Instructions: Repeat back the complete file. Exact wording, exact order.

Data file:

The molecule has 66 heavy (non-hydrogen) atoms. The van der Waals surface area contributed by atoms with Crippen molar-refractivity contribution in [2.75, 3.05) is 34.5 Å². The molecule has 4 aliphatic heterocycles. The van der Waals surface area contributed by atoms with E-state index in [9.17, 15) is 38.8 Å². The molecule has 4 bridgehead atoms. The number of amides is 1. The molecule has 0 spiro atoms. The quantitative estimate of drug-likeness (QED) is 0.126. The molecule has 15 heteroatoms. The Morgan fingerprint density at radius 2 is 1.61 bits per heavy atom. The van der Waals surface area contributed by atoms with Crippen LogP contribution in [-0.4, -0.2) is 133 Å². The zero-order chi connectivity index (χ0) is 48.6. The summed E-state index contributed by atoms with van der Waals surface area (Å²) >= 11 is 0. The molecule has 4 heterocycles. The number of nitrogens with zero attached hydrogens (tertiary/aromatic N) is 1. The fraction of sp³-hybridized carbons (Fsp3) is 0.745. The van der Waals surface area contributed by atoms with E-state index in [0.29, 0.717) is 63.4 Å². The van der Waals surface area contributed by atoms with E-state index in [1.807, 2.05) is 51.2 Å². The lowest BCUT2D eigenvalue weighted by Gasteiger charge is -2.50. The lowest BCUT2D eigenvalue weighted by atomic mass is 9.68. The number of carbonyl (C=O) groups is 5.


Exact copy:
The molecule has 66 heavy (non-hydrogen) atoms. The van der Waals surface area contributed by atoms with Crippen molar-refractivity contribution in [2.75, 3.05) is 34.5 Å². The molecule has 4 aliphatic heterocycles. The van der Waals surface area contributed by atoms with E-state index in [9.17, 15) is 38.8 Å². The molecule has 4 bridgehead atoms. The number of amides is 1. The molecule has 0 spiro atoms. The quantitative estimate of drug-likeness (QED) is 0.126. The molecule has 15 heteroatoms. The Morgan fingerprint density at radius 2 is 1.61 bits per heavy atom. The van der Waals surface area contributed by atoms with Crippen LogP contribution in [-0.4, -0.2) is 133 Å². The zero-order chi connectivity index (χ0) is 48.6. The summed E-state index contributed by atoms with van der Waals surface area (Å²) >= 11 is 0. The molecule has 4 heterocycles. The number of nitrogens with zero attached hydrogens (tertiary/aromatic N) is 1. The fraction of sp³-hybridized carbons (Fsp3) is 0.745. The van der Waals surface area contributed by atoms with E-state index in [0.29, 0.717) is 63.4 Å². The van der Waals surface area contributed by atoms with E-state index in [1.807, 2.05) is 51.2 Å². The lowest BCUT2D eigenvalue weighted by Gasteiger charge is -2.50. The lowest BCUT2D eigenvalue weighted by atomic mass is 9.68. The number of carbonyl (C=O) groups is 5.